dx.doi.org/10.3889/mmej.2016.50022

OBJECTIVES
The aims of this paper are: to analyze Macedonian biomedical journals in the Google Scholar database with the software Publish or Perish, to present their current scientific impact, to rank the journals, and to advice the authors about the possibilities where to publish their papers.

METHODS
Biomedical journals in the Republic of Macedonia included in Macedonian Association of Medical Editors (MAME) are analyzed. The results are obtained with the software Publish or Perish which analyze publicly available scholarly papers in the Google Scholar database (May 11, 2016).

RESULTS
From 38 journals only 25 has indexed one or more papers in the Google Scholar database (Table 1). The rest of 13 journals are without any paper indexed in this base and are not included in this investigation. The biggest number of citations in the Google Scholar database have the journals Prilozi - MANU, 0351-3254 (1622); Macedonian Journal of Medical Sciences, 1857-5773 (838) and Macedonian Journal of Chemistry and Chemical Engineering, 1857-5552 (705)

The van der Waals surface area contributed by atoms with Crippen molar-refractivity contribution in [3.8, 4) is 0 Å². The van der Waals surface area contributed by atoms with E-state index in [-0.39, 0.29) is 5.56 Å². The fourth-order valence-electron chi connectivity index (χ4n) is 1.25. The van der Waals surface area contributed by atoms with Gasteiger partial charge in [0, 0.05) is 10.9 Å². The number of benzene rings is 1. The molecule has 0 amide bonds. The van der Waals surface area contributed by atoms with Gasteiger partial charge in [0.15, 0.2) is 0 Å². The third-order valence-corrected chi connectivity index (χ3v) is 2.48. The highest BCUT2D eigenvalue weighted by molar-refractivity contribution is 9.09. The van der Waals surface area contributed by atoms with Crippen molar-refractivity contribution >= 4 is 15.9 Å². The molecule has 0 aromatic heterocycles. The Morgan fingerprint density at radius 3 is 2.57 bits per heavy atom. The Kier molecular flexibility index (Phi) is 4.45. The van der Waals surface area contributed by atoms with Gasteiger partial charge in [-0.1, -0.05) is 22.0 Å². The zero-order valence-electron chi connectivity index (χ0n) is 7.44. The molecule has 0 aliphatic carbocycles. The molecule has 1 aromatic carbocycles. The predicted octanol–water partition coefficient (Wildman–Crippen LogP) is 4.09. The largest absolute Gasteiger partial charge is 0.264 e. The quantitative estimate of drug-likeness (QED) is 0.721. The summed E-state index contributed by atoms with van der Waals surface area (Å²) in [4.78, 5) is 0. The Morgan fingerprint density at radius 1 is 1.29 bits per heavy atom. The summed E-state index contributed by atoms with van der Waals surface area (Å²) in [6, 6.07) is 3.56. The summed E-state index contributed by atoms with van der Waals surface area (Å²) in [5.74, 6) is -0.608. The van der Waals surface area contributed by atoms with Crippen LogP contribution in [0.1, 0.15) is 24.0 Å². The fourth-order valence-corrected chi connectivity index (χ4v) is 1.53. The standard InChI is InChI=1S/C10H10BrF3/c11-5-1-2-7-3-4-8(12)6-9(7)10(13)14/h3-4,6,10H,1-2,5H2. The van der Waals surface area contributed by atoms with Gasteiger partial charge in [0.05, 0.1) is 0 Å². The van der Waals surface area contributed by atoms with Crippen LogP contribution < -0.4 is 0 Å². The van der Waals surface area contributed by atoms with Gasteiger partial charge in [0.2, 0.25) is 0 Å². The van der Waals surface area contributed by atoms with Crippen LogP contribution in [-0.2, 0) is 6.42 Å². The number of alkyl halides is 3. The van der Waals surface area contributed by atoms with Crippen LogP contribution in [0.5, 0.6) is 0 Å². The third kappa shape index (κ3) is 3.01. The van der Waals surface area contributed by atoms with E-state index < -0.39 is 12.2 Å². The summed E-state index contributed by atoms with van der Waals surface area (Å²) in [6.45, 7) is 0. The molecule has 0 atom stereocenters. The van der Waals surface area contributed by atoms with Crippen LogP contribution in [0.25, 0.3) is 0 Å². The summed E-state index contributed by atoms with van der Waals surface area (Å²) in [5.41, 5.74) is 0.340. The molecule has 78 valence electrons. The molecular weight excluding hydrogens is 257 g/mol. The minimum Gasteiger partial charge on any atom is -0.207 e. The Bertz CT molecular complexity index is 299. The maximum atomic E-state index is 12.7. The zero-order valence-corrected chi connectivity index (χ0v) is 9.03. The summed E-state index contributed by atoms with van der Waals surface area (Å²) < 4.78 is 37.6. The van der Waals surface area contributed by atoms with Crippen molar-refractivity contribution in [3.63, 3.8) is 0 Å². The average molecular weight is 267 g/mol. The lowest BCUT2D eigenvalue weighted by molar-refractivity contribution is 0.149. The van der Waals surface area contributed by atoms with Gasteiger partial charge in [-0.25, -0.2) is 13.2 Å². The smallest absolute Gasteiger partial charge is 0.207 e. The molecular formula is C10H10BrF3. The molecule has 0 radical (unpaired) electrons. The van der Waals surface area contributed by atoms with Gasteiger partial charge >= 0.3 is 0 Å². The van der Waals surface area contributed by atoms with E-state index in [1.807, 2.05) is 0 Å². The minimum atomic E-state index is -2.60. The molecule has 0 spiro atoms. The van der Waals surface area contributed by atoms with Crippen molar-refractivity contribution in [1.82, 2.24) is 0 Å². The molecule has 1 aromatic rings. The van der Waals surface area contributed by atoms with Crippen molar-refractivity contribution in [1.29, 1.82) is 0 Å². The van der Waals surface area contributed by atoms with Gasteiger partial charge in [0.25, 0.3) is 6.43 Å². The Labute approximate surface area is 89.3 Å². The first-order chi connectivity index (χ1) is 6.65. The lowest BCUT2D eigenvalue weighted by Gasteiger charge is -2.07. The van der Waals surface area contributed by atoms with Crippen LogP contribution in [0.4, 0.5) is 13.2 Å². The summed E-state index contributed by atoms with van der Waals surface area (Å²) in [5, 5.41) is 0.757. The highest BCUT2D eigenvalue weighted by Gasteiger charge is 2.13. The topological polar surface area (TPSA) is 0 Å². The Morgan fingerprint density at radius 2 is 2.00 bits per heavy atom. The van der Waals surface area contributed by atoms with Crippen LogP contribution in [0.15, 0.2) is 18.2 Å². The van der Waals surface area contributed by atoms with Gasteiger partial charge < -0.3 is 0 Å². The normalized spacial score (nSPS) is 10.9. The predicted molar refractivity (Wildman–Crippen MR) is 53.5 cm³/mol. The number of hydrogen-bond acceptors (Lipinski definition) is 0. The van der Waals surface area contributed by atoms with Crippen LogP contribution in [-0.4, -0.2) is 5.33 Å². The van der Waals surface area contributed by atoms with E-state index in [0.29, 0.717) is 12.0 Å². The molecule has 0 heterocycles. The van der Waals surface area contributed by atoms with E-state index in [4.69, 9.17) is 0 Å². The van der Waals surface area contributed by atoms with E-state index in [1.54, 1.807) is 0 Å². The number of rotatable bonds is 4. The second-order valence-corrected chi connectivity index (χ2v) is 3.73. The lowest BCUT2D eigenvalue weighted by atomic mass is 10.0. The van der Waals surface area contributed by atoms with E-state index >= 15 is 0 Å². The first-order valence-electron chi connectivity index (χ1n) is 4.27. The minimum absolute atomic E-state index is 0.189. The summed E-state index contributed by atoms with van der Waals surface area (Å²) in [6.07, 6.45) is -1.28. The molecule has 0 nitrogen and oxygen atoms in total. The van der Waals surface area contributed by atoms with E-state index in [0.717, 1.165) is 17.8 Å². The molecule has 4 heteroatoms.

Table 1
Only 18 journals received citations on Google Scholar(Table 2) 
Table 2

Available at

8 nov. 2016

The Google Scholar revolution: opening the academic Pandora's box

Enrique Orduna-Malea, Alberto Martín-Martín, Juan M. Ayllón, Emilio Delgado López-Cózar

La revolución Google Scholar: 
Destapando la caja de Pandora académica
Editorial Universidad de Granada; 
UNE. Unión de Editoriales Universitarias Españolas
ISBN 978-84-338-5941-9 (print); ISBN 978-84-338-5985-3 (PDF)